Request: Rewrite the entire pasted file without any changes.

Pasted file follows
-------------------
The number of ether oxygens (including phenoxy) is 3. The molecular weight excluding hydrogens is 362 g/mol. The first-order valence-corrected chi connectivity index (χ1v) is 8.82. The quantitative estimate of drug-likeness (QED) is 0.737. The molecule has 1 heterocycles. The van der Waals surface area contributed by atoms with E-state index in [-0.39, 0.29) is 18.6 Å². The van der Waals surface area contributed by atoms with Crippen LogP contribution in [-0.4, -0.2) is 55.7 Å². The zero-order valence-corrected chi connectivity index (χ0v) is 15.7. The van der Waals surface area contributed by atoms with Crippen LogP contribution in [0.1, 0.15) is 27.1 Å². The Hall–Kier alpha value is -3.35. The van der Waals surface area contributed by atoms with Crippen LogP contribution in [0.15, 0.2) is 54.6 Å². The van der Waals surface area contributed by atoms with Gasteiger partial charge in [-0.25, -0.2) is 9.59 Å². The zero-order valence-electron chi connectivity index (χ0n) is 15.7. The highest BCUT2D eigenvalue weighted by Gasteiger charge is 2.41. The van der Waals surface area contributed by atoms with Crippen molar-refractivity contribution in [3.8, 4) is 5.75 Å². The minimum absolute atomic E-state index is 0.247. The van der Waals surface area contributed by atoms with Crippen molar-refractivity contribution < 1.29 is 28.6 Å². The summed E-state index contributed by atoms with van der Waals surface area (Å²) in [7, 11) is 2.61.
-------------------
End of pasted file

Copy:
The number of ether oxygens (including phenoxy) is 3. The molecular weight excluding hydrogens is 362 g/mol. The first-order valence-corrected chi connectivity index (χ1v) is 8.82. The quantitative estimate of drug-likeness (QED) is 0.737. The molecule has 1 heterocycles. The van der Waals surface area contributed by atoms with E-state index in [-0.39, 0.29) is 18.6 Å². The van der Waals surface area contributed by atoms with Crippen LogP contribution in [-0.4, -0.2) is 55.7 Å². The zero-order valence-corrected chi connectivity index (χ0v) is 15.7. The van der Waals surface area contributed by atoms with Crippen LogP contribution in [0.1, 0.15) is 27.1 Å². The Hall–Kier alpha value is -3.35. The van der Waals surface area contributed by atoms with Crippen LogP contribution in [0.15, 0.2) is 54.6 Å². The van der Waals surface area contributed by atoms with Gasteiger partial charge in [-0.25, -0.2) is 9.59 Å². The zero-order valence-electron chi connectivity index (χ0n) is 15.7. The highest BCUT2D eigenvalue weighted by Gasteiger charge is 2.41. The van der Waals surface area contributed by atoms with Crippen molar-refractivity contribution in [3.8, 4) is 5.75 Å². The minimum absolute atomic E-state index is 0.247. The van der Waals surface area contributed by atoms with Crippen molar-refractivity contribution < 1.29 is 28.6 Å². The summed E-state index contributed by atoms with van der Waals surface area (Å²) in [7, 11) is 2.61.